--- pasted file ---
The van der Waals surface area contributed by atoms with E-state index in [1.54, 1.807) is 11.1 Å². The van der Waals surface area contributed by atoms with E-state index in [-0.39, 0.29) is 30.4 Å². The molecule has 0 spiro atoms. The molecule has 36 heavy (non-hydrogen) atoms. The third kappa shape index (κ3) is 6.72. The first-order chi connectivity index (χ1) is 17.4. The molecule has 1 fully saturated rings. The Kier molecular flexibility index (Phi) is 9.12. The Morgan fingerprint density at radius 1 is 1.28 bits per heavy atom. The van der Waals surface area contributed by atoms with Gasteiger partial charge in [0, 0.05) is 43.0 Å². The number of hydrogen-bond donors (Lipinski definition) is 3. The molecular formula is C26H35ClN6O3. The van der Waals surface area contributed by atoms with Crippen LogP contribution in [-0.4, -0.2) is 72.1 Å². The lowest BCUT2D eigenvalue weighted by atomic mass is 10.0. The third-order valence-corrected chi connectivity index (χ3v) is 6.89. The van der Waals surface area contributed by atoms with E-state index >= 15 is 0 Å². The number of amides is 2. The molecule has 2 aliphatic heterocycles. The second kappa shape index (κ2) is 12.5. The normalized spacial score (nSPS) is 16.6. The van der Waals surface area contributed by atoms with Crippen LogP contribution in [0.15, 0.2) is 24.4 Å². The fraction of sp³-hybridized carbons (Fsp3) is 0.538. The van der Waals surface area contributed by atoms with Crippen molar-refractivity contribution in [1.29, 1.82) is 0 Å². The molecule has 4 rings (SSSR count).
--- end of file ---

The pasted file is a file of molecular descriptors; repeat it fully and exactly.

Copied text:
The van der Waals surface area contributed by atoms with E-state index in [1.54, 1.807) is 11.1 Å². The van der Waals surface area contributed by atoms with E-state index in [-0.39, 0.29) is 30.4 Å². The molecule has 0 spiro atoms. The molecule has 36 heavy (non-hydrogen) atoms. The third kappa shape index (κ3) is 6.72. The first-order chi connectivity index (χ1) is 17.4. The molecule has 1 fully saturated rings. The Kier molecular flexibility index (Phi) is 9.12. The Morgan fingerprint density at radius 1 is 1.28 bits per heavy atom. The van der Waals surface area contributed by atoms with Gasteiger partial charge in [0, 0.05) is 43.0 Å². The number of hydrogen-bond donors (Lipinski definition) is 3. The molecular formula is C26H35ClN6O3. The van der Waals surface area contributed by atoms with Crippen LogP contribution in [-0.4, -0.2) is 72.1 Å². The lowest BCUT2D eigenvalue weighted by atomic mass is 10.0. The third-order valence-corrected chi connectivity index (χ3v) is 6.89. The van der Waals surface area contributed by atoms with E-state index >= 15 is 0 Å². The number of amides is 2. The molecule has 2 aliphatic heterocycles. The second kappa shape index (κ2) is 12.5. The normalized spacial score (nSPS) is 16.6. The van der Waals surface area contributed by atoms with Crippen LogP contribution in [0.15, 0.2) is 24.4 Å². The fraction of sp³-hybridized carbons (Fsp3) is 0.538. The van der Waals surface area contributed by atoms with Crippen molar-refractivity contribution in [1.29, 1.82) is 0 Å². The molecule has 4 rings (SSSR count).